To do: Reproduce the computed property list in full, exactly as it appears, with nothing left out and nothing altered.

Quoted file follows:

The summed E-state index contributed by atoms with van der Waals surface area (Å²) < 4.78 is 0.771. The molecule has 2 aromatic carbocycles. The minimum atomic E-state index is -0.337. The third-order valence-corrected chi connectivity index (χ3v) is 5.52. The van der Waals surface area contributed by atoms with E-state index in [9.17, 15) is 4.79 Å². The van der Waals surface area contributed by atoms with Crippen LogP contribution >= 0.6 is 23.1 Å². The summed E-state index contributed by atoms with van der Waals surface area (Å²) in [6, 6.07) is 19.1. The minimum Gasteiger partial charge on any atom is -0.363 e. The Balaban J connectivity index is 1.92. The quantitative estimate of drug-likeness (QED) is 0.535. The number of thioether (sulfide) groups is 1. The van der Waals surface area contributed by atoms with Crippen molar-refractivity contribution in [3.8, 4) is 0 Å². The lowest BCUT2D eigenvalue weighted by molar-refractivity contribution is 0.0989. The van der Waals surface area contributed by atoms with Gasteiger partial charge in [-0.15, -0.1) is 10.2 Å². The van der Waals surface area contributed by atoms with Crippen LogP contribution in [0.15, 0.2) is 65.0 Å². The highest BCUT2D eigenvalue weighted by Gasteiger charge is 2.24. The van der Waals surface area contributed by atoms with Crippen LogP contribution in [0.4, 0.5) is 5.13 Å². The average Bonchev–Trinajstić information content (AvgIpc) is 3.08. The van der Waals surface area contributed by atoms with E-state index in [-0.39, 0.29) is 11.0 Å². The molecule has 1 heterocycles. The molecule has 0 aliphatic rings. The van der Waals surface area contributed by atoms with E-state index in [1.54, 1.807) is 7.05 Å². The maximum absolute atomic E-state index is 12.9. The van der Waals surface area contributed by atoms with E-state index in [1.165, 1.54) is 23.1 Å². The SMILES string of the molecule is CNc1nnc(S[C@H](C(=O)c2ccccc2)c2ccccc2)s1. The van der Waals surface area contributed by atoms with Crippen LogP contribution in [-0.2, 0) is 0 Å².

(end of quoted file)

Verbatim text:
The summed E-state index contributed by atoms with van der Waals surface area (Å²) < 4.78 is 0.771. The molecule has 2 aromatic carbocycles. The minimum atomic E-state index is -0.337. The third-order valence-corrected chi connectivity index (χ3v) is 5.52. The van der Waals surface area contributed by atoms with E-state index in [9.17, 15) is 4.79 Å². The van der Waals surface area contributed by atoms with Crippen LogP contribution >= 0.6 is 23.1 Å². The summed E-state index contributed by atoms with van der Waals surface area (Å²) in [6, 6.07) is 19.1. The minimum Gasteiger partial charge on any atom is -0.363 e. The Balaban J connectivity index is 1.92. The quantitative estimate of drug-likeness (QED) is 0.535. The number of thioether (sulfide) groups is 1. The van der Waals surface area contributed by atoms with Crippen molar-refractivity contribution in [3.8, 4) is 0 Å². The lowest BCUT2D eigenvalue weighted by molar-refractivity contribution is 0.0989. The van der Waals surface area contributed by atoms with Gasteiger partial charge in [-0.15, -0.1) is 10.2 Å². The van der Waals surface area contributed by atoms with Crippen LogP contribution in [0.15, 0.2) is 65.0 Å². The highest BCUT2D eigenvalue weighted by Gasteiger charge is 2.24. The van der Waals surface area contributed by atoms with Crippen LogP contribution in [0.4, 0.5) is 5.13 Å². The average Bonchev–Trinajstić information content (AvgIpc) is 3.08. The van der Waals surface area contributed by atoms with E-state index in [-0.39, 0.29) is 11.0 Å². The molecule has 1 heterocycles. The molecule has 0 aliphatic rings. The van der Waals surface area contributed by atoms with E-state index in [1.54, 1.807) is 7.05 Å². The maximum absolute atomic E-state index is 12.9. The van der Waals surface area contributed by atoms with E-state index in [1.165, 1.54) is 23.1 Å². The SMILES string of the molecule is CNc1nnc(S[C@H](C(=O)c2ccccc2)c2ccccc2)s1. The van der Waals surface area contributed by atoms with Crippen LogP contribution in [-0.2, 0) is 0 Å².